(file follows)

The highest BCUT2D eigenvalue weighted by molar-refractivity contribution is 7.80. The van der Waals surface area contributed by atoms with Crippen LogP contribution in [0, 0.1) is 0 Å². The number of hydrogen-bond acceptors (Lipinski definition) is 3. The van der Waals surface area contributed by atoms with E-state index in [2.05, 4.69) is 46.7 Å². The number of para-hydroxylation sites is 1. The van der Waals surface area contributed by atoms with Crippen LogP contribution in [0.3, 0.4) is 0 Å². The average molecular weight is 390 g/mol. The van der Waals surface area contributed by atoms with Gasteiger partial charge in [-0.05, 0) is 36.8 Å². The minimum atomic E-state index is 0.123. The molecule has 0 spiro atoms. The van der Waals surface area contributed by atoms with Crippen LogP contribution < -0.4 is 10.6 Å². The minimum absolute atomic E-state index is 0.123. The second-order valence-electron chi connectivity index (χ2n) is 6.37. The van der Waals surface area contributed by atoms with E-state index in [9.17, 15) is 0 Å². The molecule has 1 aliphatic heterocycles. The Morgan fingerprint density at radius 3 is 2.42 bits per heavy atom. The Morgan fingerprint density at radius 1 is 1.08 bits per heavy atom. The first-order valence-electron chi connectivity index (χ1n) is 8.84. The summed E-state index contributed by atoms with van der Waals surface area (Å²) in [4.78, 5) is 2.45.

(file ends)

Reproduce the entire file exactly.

The highest BCUT2D eigenvalue weighted by molar-refractivity contribution is 7.80. The van der Waals surface area contributed by atoms with Crippen LogP contribution in [0, 0.1) is 0 Å². The number of hydrogen-bond acceptors (Lipinski definition) is 3. The van der Waals surface area contributed by atoms with E-state index in [2.05, 4.69) is 46.7 Å². The number of para-hydroxylation sites is 1. The van der Waals surface area contributed by atoms with Crippen LogP contribution in [0.3, 0.4) is 0 Å². The average molecular weight is 390 g/mol. The van der Waals surface area contributed by atoms with Gasteiger partial charge in [-0.05, 0) is 36.8 Å². The minimum atomic E-state index is 0.123. The molecule has 0 spiro atoms. The van der Waals surface area contributed by atoms with Crippen LogP contribution < -0.4 is 10.6 Å². The minimum absolute atomic E-state index is 0.123. The second-order valence-electron chi connectivity index (χ2n) is 6.37. The van der Waals surface area contributed by atoms with E-state index in [9.17, 15) is 0 Å². The molecule has 1 aliphatic heterocycles. The Morgan fingerprint density at radius 3 is 2.42 bits per heavy atom. The Morgan fingerprint density at radius 1 is 1.08 bits per heavy atom. The first-order valence-electron chi connectivity index (χ1n) is 8.84. The summed E-state index contributed by atoms with van der Waals surface area (Å²) in [4.78, 5) is 2.45.